Name: Jimmy Garoppolo
Weight: 226 lbs.
School: Eastern Illinois
Strengths: Garoppolo has a very quick setup and release, with a smooth motion and compact delivery. He can read the field, make a quick decision and get the ball out all in rapid succession. Garappolo sees the field well, scanning the defense and making his progressions in an efficient and fast manner without rushing it when he has time. Does a good job getting rid of the ball and not taking foolish sacks. Garoppolo is very clearly willing to take a hit to deliver a pass. Garoppolo started for four years without any injury or durability concerns. While he showed touch on passes during games, in Mobile for the Senior Bowl he seemed unable (or unwilling?) to show anything resembling a touch. It may be that he was trying to prove the knock that he lacks good velocity on his ball is untrue, but it was something which surprised me. Garoppolo seems to have a short memory in games—if he makes a mistake, he doesn’t appear to dwell on it.
Weakness: As mentioned above, the touch I saw on game film wasn’t there in practices at Mobile. While I may think the issue was trying to prove that he had velocity (something he lacks a bit of on film), it’s a concern. Some of his velocity issues stem from a low release point and a somewhat awkward sidearm motion. While he is confident in his arm, he can be too confident, attempting to fit throws into windows which are too small. Definitely shows some cracks under heavy defensive pressure, where he will speed up his motion or make poor decisions. It’s very obvious on film—when he has a clean pocket he is very smooth and efficient, making impeccable choices, while under pressure all that can at times fade. His pocket awareness needs to improve, as does his footwork both setting to throw and during his throwing motion. He definitely feels pressure when it isn’t there and doesn’t trust his line when he needs to. While at Mobile, during footwork drills his foot frequency was a bit slow compared to Derek Carr (who he was grouped with). Garoppolo worked mostly in a shotgun, so he will need to work on being under center, though he progressed well with it in Mobile.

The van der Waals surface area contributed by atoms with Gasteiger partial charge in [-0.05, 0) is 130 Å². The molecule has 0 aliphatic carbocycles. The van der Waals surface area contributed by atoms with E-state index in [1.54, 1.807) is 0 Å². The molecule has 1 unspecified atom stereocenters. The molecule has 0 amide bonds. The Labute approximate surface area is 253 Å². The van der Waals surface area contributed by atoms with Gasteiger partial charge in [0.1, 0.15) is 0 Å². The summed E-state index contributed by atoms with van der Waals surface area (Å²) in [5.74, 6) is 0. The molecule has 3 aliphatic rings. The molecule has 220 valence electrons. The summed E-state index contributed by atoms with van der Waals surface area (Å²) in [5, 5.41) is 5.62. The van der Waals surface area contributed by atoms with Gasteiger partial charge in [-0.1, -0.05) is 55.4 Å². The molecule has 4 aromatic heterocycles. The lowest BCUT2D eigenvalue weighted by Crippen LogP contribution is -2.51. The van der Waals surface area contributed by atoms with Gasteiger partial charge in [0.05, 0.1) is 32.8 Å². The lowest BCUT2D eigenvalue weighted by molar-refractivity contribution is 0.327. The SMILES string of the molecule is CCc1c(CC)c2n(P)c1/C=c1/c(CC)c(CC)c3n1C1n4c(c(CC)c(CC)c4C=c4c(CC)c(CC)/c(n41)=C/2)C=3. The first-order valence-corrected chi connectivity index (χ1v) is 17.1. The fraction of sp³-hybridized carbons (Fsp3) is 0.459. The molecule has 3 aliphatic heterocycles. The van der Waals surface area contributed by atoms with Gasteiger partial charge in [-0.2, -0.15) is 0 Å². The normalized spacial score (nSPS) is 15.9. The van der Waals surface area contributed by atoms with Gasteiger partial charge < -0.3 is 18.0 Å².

Intangibles: By all accounts, Garoppolo is a very smart, very dedicated player with a high football IQ. Talking to him at the Senior Bowl, I found him very smart and personable and observing him at practice you could tell he worked well with both coaches and other players. He was vocal when he needed to be, light when he wasn’t working and laser focused when he was.
Notes: Garoppolo is one of those prospects who pops up each year—a momentum builder nobody has on their radar in December, but has heavy buzz by March. With back-to-back great practice weeks at the Shrine Game and Senior Bowl, Garoppolo has made a lot of people go back and look at his tape. One of the biggest questions is whether he will be able to handle the higher level of competition in the NFL that he didn’t see weekly in the Ohio Valley Conference. He doesn’t have elite physical skills or attributes but makes the most of his tools with sharp decision making and timing. Of course, that makes concerns about how he reacts under heavy pressure even more focused because he lacks the elite tools to fall back on that an Andrew Luck or Tom Brady has. In the end, I believe this is a player who can adjust to the level of play and overcome his limitations, improving his reactions to pressure through good coaching and a solid supporting cast. As such, as much as I like him, I’d say a second round or late first round pick is as high as he should go and a team would be well served by being patient (if not sitting him) if they lack a good supporting cast. A team like the Houston Texans might be able to plug him in more quickly than a team like the Jacksonville Jaguars who lack playmakers in the offense.